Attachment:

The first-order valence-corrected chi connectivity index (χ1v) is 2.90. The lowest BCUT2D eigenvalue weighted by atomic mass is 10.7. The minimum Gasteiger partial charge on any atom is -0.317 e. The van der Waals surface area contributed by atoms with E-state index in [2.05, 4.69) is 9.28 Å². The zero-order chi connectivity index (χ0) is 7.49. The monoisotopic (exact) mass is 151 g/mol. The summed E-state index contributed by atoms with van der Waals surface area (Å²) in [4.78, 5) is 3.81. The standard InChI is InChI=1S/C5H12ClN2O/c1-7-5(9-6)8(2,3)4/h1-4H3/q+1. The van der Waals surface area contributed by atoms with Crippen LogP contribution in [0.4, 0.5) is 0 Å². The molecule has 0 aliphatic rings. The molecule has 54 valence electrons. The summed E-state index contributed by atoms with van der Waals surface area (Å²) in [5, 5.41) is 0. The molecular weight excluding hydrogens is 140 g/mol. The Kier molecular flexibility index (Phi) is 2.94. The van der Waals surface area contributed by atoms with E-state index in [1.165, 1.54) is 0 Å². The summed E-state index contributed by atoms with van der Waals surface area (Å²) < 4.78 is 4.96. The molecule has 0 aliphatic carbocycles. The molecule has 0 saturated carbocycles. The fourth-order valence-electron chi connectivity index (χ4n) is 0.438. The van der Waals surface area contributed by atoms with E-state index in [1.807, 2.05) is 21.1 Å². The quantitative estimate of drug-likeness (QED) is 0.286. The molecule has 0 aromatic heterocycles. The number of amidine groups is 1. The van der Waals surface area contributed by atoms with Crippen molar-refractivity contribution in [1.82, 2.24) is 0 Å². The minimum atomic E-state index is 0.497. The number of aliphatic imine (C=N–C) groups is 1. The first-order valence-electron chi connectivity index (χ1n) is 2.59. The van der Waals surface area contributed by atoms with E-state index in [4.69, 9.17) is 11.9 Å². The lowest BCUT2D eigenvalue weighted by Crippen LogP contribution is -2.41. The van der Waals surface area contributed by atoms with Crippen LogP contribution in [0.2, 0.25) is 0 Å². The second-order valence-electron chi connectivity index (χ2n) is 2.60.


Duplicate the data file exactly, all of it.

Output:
The first-order valence-corrected chi connectivity index (χ1v) is 2.90. The lowest BCUT2D eigenvalue weighted by atomic mass is 10.7. The minimum Gasteiger partial charge on any atom is -0.317 e. The van der Waals surface area contributed by atoms with E-state index in [2.05, 4.69) is 9.28 Å². The zero-order chi connectivity index (χ0) is 7.49. The monoisotopic (exact) mass is 151 g/mol. The summed E-state index contributed by atoms with van der Waals surface area (Å²) in [4.78, 5) is 3.81. The standard InChI is InChI=1S/C5H12ClN2O/c1-7-5(9-6)8(2,3)4/h1-4H3/q+1. The van der Waals surface area contributed by atoms with Crippen LogP contribution in [0.4, 0.5) is 0 Å². The molecule has 0 aliphatic rings. The molecule has 54 valence electrons. The summed E-state index contributed by atoms with van der Waals surface area (Å²) in [5, 5.41) is 0. The molecular weight excluding hydrogens is 140 g/mol. The Kier molecular flexibility index (Phi) is 2.94. The van der Waals surface area contributed by atoms with E-state index in [1.165, 1.54) is 0 Å². The summed E-state index contributed by atoms with van der Waals surface area (Å²) < 4.78 is 4.96. The molecule has 0 aliphatic carbocycles. The molecule has 0 saturated carbocycles. The fourth-order valence-electron chi connectivity index (χ4n) is 0.438. The van der Waals surface area contributed by atoms with E-state index in [1.807, 2.05) is 21.1 Å². The quantitative estimate of drug-likeness (QED) is 0.286. The molecule has 0 aromatic heterocycles. The number of amidine groups is 1. The van der Waals surface area contributed by atoms with Crippen molar-refractivity contribution in [1.82, 2.24) is 0 Å². The minimum atomic E-state index is 0.497. The number of aliphatic imine (C=N–C) groups is 1. The first-order valence-electron chi connectivity index (χ1n) is 2.59. The van der Waals surface area contributed by atoms with E-state index in [4.69, 9.17) is 11.9 Å². The lowest BCUT2D eigenvalue weighted by Crippen LogP contribution is -2.41. The van der Waals surface area contributed by atoms with Crippen LogP contribution in [0.2, 0.25) is 0 Å². The second-order valence-electron chi connectivity index (χ2n) is 2.60.